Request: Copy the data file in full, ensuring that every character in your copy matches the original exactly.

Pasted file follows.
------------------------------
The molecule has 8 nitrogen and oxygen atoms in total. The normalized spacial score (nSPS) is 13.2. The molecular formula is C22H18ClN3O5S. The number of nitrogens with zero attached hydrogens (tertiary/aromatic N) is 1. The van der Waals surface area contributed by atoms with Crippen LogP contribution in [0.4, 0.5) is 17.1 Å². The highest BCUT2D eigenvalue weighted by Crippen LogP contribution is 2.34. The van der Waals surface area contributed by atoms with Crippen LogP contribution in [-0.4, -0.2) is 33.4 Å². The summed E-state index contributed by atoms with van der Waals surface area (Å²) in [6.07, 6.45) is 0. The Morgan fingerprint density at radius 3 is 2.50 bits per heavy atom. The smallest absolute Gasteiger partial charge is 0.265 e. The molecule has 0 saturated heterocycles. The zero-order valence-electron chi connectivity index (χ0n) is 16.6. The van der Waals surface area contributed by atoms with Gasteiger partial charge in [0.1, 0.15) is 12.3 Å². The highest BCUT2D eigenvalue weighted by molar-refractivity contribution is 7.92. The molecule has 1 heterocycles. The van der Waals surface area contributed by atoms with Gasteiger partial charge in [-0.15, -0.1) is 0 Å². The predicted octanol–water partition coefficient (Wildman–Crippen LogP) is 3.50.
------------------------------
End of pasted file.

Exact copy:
The molecule has 8 nitrogen and oxygen atoms in total. The normalized spacial score (nSPS) is 13.2. The molecular formula is C22H18ClN3O5S. The number of nitrogens with zero attached hydrogens (tertiary/aromatic N) is 1. The van der Waals surface area contributed by atoms with Crippen LogP contribution in [0.4, 0.5) is 17.1 Å². The highest BCUT2D eigenvalue weighted by Crippen LogP contribution is 2.34. The van der Waals surface area contributed by atoms with Crippen LogP contribution in [-0.4, -0.2) is 33.4 Å². The summed E-state index contributed by atoms with van der Waals surface area (Å²) in [6.07, 6.45) is 0. The Morgan fingerprint density at radius 3 is 2.50 bits per heavy atom. The smallest absolute Gasteiger partial charge is 0.265 e. The molecule has 0 saturated heterocycles. The zero-order valence-electron chi connectivity index (χ0n) is 16.6. The van der Waals surface area contributed by atoms with Gasteiger partial charge in [0.1, 0.15) is 12.3 Å². The highest BCUT2D eigenvalue weighted by molar-refractivity contribution is 7.92. The molecule has 1 heterocycles. The van der Waals surface area contributed by atoms with Gasteiger partial charge in [-0.15, -0.1) is 0 Å². The predicted octanol–water partition coefficient (Wildman–Crippen LogP) is 3.50.